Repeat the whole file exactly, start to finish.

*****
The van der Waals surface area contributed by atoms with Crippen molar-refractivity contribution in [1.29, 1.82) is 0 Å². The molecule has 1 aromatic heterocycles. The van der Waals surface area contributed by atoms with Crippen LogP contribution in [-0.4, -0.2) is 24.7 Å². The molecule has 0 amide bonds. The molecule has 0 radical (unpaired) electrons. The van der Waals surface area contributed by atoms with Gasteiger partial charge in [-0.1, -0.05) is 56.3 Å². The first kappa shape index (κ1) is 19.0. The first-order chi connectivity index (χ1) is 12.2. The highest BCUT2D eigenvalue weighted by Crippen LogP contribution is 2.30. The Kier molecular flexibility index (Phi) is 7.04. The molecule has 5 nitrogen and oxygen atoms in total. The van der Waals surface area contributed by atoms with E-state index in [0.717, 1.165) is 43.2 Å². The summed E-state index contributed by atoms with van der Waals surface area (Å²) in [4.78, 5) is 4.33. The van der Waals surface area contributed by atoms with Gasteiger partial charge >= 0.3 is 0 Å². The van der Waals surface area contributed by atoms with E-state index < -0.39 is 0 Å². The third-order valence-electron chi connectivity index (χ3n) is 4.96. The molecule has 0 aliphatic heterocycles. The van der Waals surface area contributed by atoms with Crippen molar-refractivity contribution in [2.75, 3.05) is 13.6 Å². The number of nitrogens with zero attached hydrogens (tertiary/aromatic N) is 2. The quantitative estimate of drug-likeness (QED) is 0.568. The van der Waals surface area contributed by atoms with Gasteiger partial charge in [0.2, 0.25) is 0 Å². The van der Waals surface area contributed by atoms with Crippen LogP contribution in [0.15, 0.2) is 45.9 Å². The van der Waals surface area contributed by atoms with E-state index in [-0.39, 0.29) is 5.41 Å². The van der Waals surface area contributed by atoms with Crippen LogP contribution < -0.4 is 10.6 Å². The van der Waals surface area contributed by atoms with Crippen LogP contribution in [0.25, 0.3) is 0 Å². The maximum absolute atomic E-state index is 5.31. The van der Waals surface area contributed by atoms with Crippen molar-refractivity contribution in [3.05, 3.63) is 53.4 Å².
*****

The van der Waals surface area contributed by atoms with Crippen molar-refractivity contribution in [1.29, 1.82) is 0 Å². The molecule has 1 aromatic heterocycles. The van der Waals surface area contributed by atoms with Crippen LogP contribution in [-0.4, -0.2) is 24.7 Å². The molecule has 0 amide bonds. The molecule has 0 radical (unpaired) electrons. The van der Waals surface area contributed by atoms with Gasteiger partial charge in [-0.1, -0.05) is 56.3 Å². The first kappa shape index (κ1) is 19.0. The first-order chi connectivity index (χ1) is 12.2. The highest BCUT2D eigenvalue weighted by Crippen LogP contribution is 2.30. The Kier molecular flexibility index (Phi) is 7.04. The molecule has 5 nitrogen and oxygen atoms in total. The van der Waals surface area contributed by atoms with E-state index in [0.717, 1.165) is 43.2 Å². The summed E-state index contributed by atoms with van der Waals surface area (Å²) in [4.78, 5) is 4.33. The van der Waals surface area contributed by atoms with Gasteiger partial charge >= 0.3 is 0 Å². The van der Waals surface area contributed by atoms with E-state index < -0.39 is 0 Å². The third-order valence-electron chi connectivity index (χ3n) is 4.96. The molecule has 0 aliphatic heterocycles. The van der Waals surface area contributed by atoms with Crippen molar-refractivity contribution in [2.75, 3.05) is 13.6 Å². The number of nitrogens with zero attached hydrogens (tertiary/aromatic N) is 2. The quantitative estimate of drug-likeness (QED) is 0.568. The van der Waals surface area contributed by atoms with Gasteiger partial charge in [0.2, 0.25) is 0 Å². The van der Waals surface area contributed by atoms with Crippen LogP contribution in [0.15, 0.2) is 45.9 Å². The van der Waals surface area contributed by atoms with E-state index in [-0.39, 0.29) is 5.41 Å². The van der Waals surface area contributed by atoms with Crippen LogP contribution < -0.4 is 10.6 Å². The van der Waals surface area contributed by atoms with Crippen LogP contribution in [0.25, 0.3) is 0 Å². The maximum absolute atomic E-state index is 5.31. The van der Waals surface area contributed by atoms with Crippen molar-refractivity contribution in [3.05, 3.63) is 53.4 Å².